ASEAN Beat | Politics | Southeast Asia

Leaked Murder Footage Puts Thailand’s Police on the Defensive

The leaked footage has shone a spotlight on the impunity and corruption that festers at the heart of the Thai security state.

Leaked Murder Footage Puts Thailand’s Police on the Defensive

Motorcycles belonging to the Royal Thai Police.

Credit: Flickr/Ian Fuller

Thailand’s police have launched a manhunt for a former police chief who allegedly tortured and killed a drug suspect in police custody earlier this month. Col. Thitisan “Chief Joe” Uttanapol, until recently the chief of a police station in Nakhon Sawan province, disappeared after the recent appearance of leaked video showing police officers killing a drug suspect while trying to extort 2 million baht from him, National Police Chief Suwat Jangyodsuk said yesterday.

The nine-minute video clip (graphic content warning) shows an officer wrapping a plastic bag around the drug suspect’s head and beating him as others hold him down. The suspect then loses consciousness, prompting failed attempts to revive him. Nakhon Sawan police initially issued a report stating that the man, whom the Bangkok Post has identified as 24-year-old Jeerapong Thanapat, died of a drug overdose.

The gruesome CCTV footage, which was reportedly leaked by a junior officer horrified at witnessing the suspect’s killing, has generated considerable public anger in Thailand, forcing the Royal Thai Police to take the rare step of investigating one of their own.

Arrest warrants have also been issued against six other policemen for torture and murder of Jeerapong, four of whom are now in custody. Police investigating the case say they believe Thitisan is still hiding in the country and have ordered border checkpoints to be closely monitored. When police raided Chief Joe’s Bangkok villa yesterday, they reportedly discovered 30 cars including a Ferrari 488 GTB, a Lamborghini Aventador LP720-4, and several models of Porsche, testaments to the corruption that festers at the heart of the Thai security state.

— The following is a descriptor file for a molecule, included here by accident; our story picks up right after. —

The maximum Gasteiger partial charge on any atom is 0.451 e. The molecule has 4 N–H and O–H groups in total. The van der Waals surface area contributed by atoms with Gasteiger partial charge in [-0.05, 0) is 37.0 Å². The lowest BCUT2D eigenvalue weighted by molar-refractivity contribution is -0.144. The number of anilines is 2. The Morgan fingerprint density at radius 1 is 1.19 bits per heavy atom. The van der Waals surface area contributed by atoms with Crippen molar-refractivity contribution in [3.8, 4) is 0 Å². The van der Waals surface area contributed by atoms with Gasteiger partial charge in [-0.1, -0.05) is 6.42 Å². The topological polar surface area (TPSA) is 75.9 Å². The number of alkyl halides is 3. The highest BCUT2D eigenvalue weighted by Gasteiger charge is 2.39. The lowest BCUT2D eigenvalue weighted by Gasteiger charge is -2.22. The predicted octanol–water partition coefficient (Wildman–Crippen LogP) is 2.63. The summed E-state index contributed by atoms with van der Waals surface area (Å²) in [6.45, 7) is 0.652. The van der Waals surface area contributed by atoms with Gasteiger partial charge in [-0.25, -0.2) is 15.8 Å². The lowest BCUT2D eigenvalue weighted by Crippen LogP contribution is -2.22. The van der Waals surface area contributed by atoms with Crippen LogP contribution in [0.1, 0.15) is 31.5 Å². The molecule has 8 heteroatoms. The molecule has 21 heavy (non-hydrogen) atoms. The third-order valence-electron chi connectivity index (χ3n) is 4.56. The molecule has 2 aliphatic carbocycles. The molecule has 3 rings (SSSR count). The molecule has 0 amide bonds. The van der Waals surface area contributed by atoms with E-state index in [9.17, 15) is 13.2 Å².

The torture and killing is no isolated incident. Beginning in 2003 under then-Prime Minister Thaksin Shinawatra, Thai police carried out a notorious “war on drugs,” redolent of the ongoing campaign in the Philippines, that resulted in the deaths of at least 2,819 suspected drug traffickers, according to Human Rights Watch, many of which appeared to be extrajudicial killings.

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The corruption and impunity of the Thai police will come as little surprise to many Thais, but the shocking leaked footage has nonetheless generated a storm of protest, prompting some netizens to draw comparisons with the police murder of George Floyd that sparked protests over racial injustice in the United States last year. As of today, the version of the video posted to YouTube had been viewed nearly 650,000 times, in addition to many more on other social media platforms.

Coming in the midst of a simmering anti-government protest movement that has taken aim at the predominant role of the security forces in Thai politics, as well as the unaccountable power of the Thai monarchy, the video is only likely to catalyze more opposition, and harden what opposition already exists.

Although the police have taken the necessary step of seeking justice, the graphic and explicit nature of the footage gave them little choice. “It takes a lot – and I mean a lot – for the #Thai police to investigate one of their own,” Zachary Abuza of the National War College wrote on Twitter. “#Thai security forces have such a degree of impunity that they didn’t think twice to do this right in front of the office’s CCTV.”

All this makes a deeper reckoning with impunity unlikely. Indeed, were it not for the bravery of a junior officer who leaked the footage, this case, like many others, would have likely remained concealed from public view, the death written up as an overdose – and quickly forgotten.

As Sunai Phasuk of Human Rights Watch told VICE News, “This isn’t just a problem of rogue officers, but a chronic lack of oversight and accountability in police work that allows serious abuses to happen again and again.”